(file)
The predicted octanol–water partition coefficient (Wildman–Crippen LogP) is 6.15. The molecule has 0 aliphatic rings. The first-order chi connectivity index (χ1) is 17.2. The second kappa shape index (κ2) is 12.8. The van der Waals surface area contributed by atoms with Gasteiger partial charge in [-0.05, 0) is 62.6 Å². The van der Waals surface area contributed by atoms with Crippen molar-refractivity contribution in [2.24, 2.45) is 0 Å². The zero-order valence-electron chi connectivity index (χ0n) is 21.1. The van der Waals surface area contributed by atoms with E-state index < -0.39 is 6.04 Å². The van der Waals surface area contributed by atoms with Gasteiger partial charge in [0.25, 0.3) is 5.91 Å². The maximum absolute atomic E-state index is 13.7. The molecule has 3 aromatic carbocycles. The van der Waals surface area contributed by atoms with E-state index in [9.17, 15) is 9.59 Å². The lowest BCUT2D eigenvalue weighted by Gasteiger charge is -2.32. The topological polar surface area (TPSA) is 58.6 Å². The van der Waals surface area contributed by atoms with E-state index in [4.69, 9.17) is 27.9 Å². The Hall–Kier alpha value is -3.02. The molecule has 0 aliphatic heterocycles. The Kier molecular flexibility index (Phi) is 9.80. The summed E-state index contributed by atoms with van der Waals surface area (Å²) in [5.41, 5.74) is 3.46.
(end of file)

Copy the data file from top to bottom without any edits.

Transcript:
The predicted octanol–water partition coefficient (Wildman–Crippen LogP) is 6.15. The molecule has 0 aliphatic rings. The first-order chi connectivity index (χ1) is 17.2. The second kappa shape index (κ2) is 12.8. The van der Waals surface area contributed by atoms with Gasteiger partial charge in [-0.05, 0) is 62.6 Å². The van der Waals surface area contributed by atoms with Crippen molar-refractivity contribution in [2.24, 2.45) is 0 Å². The zero-order valence-electron chi connectivity index (χ0n) is 21.1. The van der Waals surface area contributed by atoms with E-state index < -0.39 is 6.04 Å². The van der Waals surface area contributed by atoms with Gasteiger partial charge in [0.25, 0.3) is 5.91 Å². The maximum absolute atomic E-state index is 13.7. The molecule has 3 aromatic carbocycles. The van der Waals surface area contributed by atoms with E-state index in [9.17, 15) is 9.59 Å². The lowest BCUT2D eigenvalue weighted by Gasteiger charge is -2.32. The topological polar surface area (TPSA) is 58.6 Å². The van der Waals surface area contributed by atoms with E-state index in [4.69, 9.17) is 27.9 Å². The Hall–Kier alpha value is -3.02. The molecule has 0 aliphatic heterocycles. The Kier molecular flexibility index (Phi) is 9.80. The summed E-state index contributed by atoms with van der Waals surface area (Å²) in [5.41, 5.74) is 3.46.